One day I will prepare a Bretljause map of Austria. It won’t show where the Bretljausen are, however (for that there is a perfectly useful SuperMap, in case you don’t know). Instead, it will show what you are likely to find on your Brettljause depending on the region you visit. It’s really fascinating stuff. For example, I’ve mentioned several times already that simply crossing the border between Lower Austria and Styria improves the quality of Brettljausen tremendously. It’s the same story as walking just a few meters into Italy and immediately finding an infinitely better espresso.
However, Brettljausen vary within each Austrian state, too. Styrian Jausen are generally meat-heavy and come with a great horseradish, for example, but in the southern Styria you are more likely to get a thinly cut mix of hams and Specks, while in the “upper” Styria around Schladming the meats are less refined and are often served in thick slices. The notable exception is the wonderful Walcheralm, which excels in its homemade cheeses, but it is located less than three kilometers from the border of state of Salzburg. Move into Salzburg, starting with Filzmoos, and cheese becomes the most important part of the Brettljause, with cheese-only “Käsjausen” featuring in almost every menu, while horseradish all but disappearing. Interestingly, this cheese obsession is typical only for the south-western part of Salzburg. Further to the east, direction Bad Gastein, the Jausen again become meatier and, frankly, less interesting.
The reason I am saying all that is because the Almjause of Latschenhof was very cheesy and thanks to that well exceeding the expectations. The expectations were quite low, but the way, as can be expected considering the Gasthof’s location in the close vicinity of the ski lift’s upper station in a very touristic area like Flachau. And truly, the two types of thinly cut Speck, although tasty, resembled far too much the standard varieties one can easily find in any supermarket. The four type of cheeses were, on the other hand, quite unique. The usually hard-to-eat Graukäse (grey cheese, a specialty in Tyrol and Salzburg) looked very unusual, combining semi-transparent spongy outside with the white inside. Perhaps it was kept in the fridge for a bit too long, but the result was actually more edible than the traditional version. The other three cheese types differed by the added spices: a white “spiceless” one (which does not mean it was not tasty), a cheese with some herbs, and a cheese with black pepper. To be completely honest, they tasted a bit similar to me, but the fact there were so many varieties was extraordinary by itself. Finally, I have to mention the butter, which had an unusual color and taste and most likely really came from one of the farms in the area.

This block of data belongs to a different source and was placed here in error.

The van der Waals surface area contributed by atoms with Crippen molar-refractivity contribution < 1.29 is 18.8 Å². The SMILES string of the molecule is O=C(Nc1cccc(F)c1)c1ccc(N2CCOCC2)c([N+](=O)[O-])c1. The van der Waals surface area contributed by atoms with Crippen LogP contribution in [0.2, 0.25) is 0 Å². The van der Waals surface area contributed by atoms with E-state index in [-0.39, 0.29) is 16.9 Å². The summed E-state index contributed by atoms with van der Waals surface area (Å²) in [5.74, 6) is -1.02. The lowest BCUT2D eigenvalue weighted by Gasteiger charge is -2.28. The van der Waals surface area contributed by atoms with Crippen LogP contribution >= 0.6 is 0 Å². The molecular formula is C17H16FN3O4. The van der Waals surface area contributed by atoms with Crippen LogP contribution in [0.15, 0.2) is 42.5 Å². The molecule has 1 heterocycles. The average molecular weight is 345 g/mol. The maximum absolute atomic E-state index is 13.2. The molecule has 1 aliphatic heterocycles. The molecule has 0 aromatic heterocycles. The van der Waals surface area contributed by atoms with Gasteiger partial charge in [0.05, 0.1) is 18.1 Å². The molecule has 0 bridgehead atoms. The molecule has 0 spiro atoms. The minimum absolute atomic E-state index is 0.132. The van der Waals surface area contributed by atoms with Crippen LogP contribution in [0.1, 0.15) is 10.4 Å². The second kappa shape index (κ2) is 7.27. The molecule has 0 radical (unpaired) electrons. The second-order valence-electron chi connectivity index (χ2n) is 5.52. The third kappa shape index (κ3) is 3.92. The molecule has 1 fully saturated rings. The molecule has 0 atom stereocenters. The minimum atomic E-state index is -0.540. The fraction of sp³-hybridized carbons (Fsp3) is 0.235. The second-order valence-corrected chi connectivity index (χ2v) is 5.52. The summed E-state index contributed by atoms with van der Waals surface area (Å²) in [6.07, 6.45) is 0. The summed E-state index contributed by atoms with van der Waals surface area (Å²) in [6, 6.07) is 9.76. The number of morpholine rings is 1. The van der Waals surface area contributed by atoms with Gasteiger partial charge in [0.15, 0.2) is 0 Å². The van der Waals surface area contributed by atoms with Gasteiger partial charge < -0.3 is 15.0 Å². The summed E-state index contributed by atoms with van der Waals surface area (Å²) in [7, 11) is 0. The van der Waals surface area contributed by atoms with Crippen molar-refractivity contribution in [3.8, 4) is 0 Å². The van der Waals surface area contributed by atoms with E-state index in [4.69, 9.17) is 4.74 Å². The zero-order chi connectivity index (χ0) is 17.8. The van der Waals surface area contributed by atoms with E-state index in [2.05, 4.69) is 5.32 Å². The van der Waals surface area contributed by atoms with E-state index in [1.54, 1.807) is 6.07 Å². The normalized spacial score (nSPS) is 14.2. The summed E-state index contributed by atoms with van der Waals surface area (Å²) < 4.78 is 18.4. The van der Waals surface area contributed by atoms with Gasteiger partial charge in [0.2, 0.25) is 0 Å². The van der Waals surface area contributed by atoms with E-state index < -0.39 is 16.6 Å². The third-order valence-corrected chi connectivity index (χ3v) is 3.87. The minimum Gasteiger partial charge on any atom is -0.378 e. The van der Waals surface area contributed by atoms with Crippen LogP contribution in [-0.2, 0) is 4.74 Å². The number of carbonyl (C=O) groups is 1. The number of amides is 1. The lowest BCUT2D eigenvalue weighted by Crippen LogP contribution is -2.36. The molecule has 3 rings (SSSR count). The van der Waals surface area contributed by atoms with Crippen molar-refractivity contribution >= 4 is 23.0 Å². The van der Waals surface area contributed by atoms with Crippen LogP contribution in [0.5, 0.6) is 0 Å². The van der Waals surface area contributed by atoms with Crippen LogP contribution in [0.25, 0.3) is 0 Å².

Once again, considering the location of Latschenhof and its main purpose as providing food and drinks to clueless international skiers, I think the Gasthof has done a great job with its Almjause. Purely theoretically, it could have been better. In practice, it was great the way it was.